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Sociology of Spirits (Members only)

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“Flavour” and “The Sense of Smell”

As each niche Aroma Academy blog series is developed, it is our intention to begin each one with a common first entry focused on the basics of the “Sense of Smell” and the “Source of Flavour” – as this represents the key common thread in each Aroma area.

George Dodd at work in the Aroma Academy R&D Studio

You may notice that we used the word “flavour“ above and this was very deliberate as  it is central to the message that we deliver. When people talk in general about “taste” – they are actually, in real terms, talking about “flavour” as it is a “flavour sensation” that we experience when we have a liquid or solid in our mouth. The flavour sensation is actually a combination of three key related, but independent, senses – a triad that The Aroma Academy describes with the acronym tSt – representing “taste” “Smell” “trigeminal.”

The letter S for the “Sense of Smell” is given prominence in the centre as we convey the central message that 95% of the flavour experience actually comes from the “Sense of Smell.”

This is a fact that is not widely understood so let us repeat ;

“95% of the flavour experience comes from the “Sense of Smell.”

Armed with this key fact, the importance of having a trained sense of smell (a “good nose” in other words) is clear and, you will be pleased to learn, that the series of blogs, newsletters and other training materials supplied by the Aroma Academy focus on honing skills in “Aroma Recognition” and in helping master “The Sense of Smell.”

A fundamental tool in this process is the series of aroma solutions supplied in the Aroma Academy Aroma Kits and associated Aroma Standards. We believe that discussing and reviewing aromas, without the associated physical experience of experiencing the aromas, is like trying to pass a driving test by reading the car manual without ever stepping into a vehicle or learning a foreign language by reading a translation book without ever hearing the spoken word!

As noted above, our future blogs will concentrate on features of the Sense of Smell and in particular on information related to the key aromas in the relevant subject areas – be it Fine Wine, Scotch Whisky, Gin, Beer, Gourmet Food or any other field –  in which identifying flavours and distinguishing flavour differences are an important enhancement to your enjoyment.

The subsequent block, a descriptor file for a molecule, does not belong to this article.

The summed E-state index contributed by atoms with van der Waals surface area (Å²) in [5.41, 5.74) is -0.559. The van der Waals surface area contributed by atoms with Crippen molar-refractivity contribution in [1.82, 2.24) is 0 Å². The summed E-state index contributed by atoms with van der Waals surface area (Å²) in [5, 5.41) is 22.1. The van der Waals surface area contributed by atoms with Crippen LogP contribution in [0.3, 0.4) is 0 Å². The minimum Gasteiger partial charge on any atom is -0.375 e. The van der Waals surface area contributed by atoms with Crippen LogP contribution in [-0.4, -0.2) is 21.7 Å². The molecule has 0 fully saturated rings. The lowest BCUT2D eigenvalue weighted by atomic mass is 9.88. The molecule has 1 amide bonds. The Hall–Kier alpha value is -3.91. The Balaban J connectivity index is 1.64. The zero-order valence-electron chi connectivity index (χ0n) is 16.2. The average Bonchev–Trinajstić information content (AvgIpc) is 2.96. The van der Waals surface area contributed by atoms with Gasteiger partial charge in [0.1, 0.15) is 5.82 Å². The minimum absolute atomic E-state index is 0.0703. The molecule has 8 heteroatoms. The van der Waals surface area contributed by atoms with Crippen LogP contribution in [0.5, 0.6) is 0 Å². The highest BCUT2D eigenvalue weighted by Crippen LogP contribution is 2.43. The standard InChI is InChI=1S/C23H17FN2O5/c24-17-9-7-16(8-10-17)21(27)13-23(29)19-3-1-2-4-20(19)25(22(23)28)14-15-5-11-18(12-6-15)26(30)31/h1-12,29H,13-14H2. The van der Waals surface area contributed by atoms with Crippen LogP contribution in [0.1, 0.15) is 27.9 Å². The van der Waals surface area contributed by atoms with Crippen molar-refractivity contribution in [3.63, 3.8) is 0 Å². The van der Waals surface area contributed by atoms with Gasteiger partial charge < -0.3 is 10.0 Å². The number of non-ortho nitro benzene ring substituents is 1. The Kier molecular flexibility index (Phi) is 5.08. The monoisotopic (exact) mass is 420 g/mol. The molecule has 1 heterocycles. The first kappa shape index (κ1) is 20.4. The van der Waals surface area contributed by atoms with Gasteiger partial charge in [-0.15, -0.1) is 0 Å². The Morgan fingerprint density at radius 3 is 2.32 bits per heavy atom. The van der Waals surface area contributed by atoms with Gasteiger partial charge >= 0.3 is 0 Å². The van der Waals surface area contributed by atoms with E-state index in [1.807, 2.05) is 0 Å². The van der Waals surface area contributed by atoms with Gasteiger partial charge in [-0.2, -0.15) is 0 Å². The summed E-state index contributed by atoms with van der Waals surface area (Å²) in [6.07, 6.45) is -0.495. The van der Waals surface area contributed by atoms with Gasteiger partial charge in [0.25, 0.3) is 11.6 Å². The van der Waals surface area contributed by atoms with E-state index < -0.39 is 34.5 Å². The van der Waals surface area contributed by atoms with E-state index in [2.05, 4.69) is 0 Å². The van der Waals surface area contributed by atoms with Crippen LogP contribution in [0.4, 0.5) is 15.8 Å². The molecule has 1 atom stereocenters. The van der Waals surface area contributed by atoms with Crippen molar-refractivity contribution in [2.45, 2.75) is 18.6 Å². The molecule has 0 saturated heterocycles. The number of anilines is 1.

However, before we move on to an overview of the “Sense of Smell,” let us consider an overview of the two other senses in our triad tSt, namely “taste” and “trigeminal.”


Some of you will be aware that the sense of taste is actually very limited in the information that it delivers to the brain with the messages being received restricted to a measure of five main factors – sweet, sour, bitter, salty and umami (savoury.)

(For those unfamiliar with the term “umami” it is often associated with monosodium glutamate (MSG) a substance found in much Chinese food and in a lot of processed foods which provides a significant umami taste.)

In very general terms, the sense of taste is experienced via taste buds which then deliver the information to the brain via the nerve structure – and it should be noted that taste buds are not only located on the tongue (several thousand in a typical human) but also in other parts of the mouth including the soft palate, esophagus and epiglottis.


As with many senses, humans could be said to be “programmed” to quickly recognise whether substances are beneficial or potentially harmful and the Trigeminal sense can be thought of as part of the body’s “safety mechanism.” One of the most obvious examples of the trigeminal sense is the body’s reaction to the cutting of an onion – the immediate response of tear formation to protect from the stinging release of the onion vapours. The body’s reaction to hot chillies or peppers is another example of this “trigeminal” sense. A less extreme, but just as valid “trigeminal” reaction is the sense of “fire” or “heat” that is experienced when a particularly high alcohol concentration spirit is consumed – for example a cask strength Single Malt Whisky. When a small amount of water is added, the “firey” feel is reduced as the alcohol concentration is reduced.

So we now understand that the “trigeminal” and “taste” senses are providing part of the “flavour experience” and – if we wish to be fully encompassing -we should not ignore the contributions of texture and temperature also (perhaps our acronym should be ttStt !)

However, let us turn to the real heart of the flavour experience – the “Sense of Smell” – that is actually delivering the many different wondrous flavours that we enjoy and providing those key nuances that make the enjoyment a never ending experience!